Anyway, the Stark paper sources the original and more commonly used 10^5 cfu/ml threshold for uncatheterized patients to a Dr. Edward Kass, who demonstrated that this was the threshold of bacteriuria from a mid-stream sample at which an uncatheterized patient’s urine, if left untreated, would repeatedly yield the same organism in similar quantities over time (i.e. indicating it was not a contaminant). The first of Kass’s papers is from 1956 and I couldn’t track it down, but the second has full text available via JAMA IM here. This paper has a beautiful figure 1 showing that while ASB in women spans all concentrations of bacteriuria, patients with pyelonephritis almost universally had bacteriuria of 10^5 cfu/ml or more. So to summarize, here’s my current understanding of how these definitions developed:
Kass 1956-1957: in uncatheterized patients, at 10^5 cfu/ml urine cultures stay positive for the same organism, and nearly all symptomatic patients have this degree of bacteriuria.
Garibaldi 1974: in catheterized patients, urine cultures stay positive for the same organism when as little as 10^2 cfu/ml of bacteria are present.
Stark 1984: in catheterized patients, any amount of bacteriuria, left untreated, will quickly grow to >10^5 cfu/ml.
Hooton 2009: It’s burdensome to have microbiology labs accurately detect less than 10^3 cfu/ml in urine cultures, and most patients with CAUTI have more than 10^5 cfu/ml anyway, so let’s say that in CAUTI the urine culture should grow at least 10^3 cfu/ml.
And that’s your historical sidebar for the month. Here are the articles I have for you:
Antimicrobial agents research this month included drug level monitoring for beta-lactams, isavuconazole, and polymyxin B, the anti-leishmania activity of nelfinavir, and ampicillin-ceftriaxone versus ampicillin-gentamicin for E. faecalis endocarditis.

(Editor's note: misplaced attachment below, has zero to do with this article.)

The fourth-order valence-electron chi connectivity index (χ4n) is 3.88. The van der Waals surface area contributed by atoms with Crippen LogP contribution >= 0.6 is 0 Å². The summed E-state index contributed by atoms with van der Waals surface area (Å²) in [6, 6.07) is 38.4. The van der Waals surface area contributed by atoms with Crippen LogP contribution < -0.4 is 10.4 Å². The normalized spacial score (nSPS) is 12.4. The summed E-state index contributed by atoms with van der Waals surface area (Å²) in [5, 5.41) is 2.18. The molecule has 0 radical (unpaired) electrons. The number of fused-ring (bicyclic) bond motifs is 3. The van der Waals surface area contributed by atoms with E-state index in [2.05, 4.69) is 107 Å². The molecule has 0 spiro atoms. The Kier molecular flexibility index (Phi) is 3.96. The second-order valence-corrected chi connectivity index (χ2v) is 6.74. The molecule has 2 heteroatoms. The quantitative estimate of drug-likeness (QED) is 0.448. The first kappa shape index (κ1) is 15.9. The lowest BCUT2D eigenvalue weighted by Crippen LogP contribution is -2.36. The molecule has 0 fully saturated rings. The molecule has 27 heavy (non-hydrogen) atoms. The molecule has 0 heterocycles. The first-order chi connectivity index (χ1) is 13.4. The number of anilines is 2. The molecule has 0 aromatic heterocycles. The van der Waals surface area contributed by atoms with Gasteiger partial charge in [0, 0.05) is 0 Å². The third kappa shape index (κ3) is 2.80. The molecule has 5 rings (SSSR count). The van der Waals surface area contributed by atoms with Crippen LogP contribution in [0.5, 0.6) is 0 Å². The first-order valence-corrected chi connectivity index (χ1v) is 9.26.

ID diagnostics research explored the import of different culture techniques for VAP, time-lapse microscopy and MALDI-TOF for rapid identification of antimicrobial resistance, and the diagnostic accuracy of new assays for pneumococcus and syphilis.
General ID topics this month included azithromycin versus doxycycline for murine typhus, chronic HEV infections, ghost vaccines, short-course therapy for community-acquired pneumonia, and the yields of blood cultures and imaging in cellulitis.
HIV and STD research included new IAS guidelines for ART, HIV treatment as prevention, the epidemiology of M. genitalum infection in the southern US, the efficacy of on-demand versus daily PrEP, phase III data on a newly-approved single tablet regimen for HIV, the effect of PD-1 inhibtors on HIV infection, and the importance of ART in treating cervical dysplasia.
Onc and Transplant ID research included topics like T cell infusions for CMV infection, institutional variation in antibiotic use after stem cell transplant, empiric versus pre-emptive strategies for antifungal therapy in persistent febrile neutropenia, C. difficile infection and solid organ graft loss, and donation of organs from patients with HCV infection.
Antibiotic Stewardship and Infection Control topics included probiotics for C. difficile infection, the prevalence of antibiotic overprescription in the US, the safety of bringing stewardship to the ICU, and information control as means to decrease overtreatment of asymptomatic bacteriuria.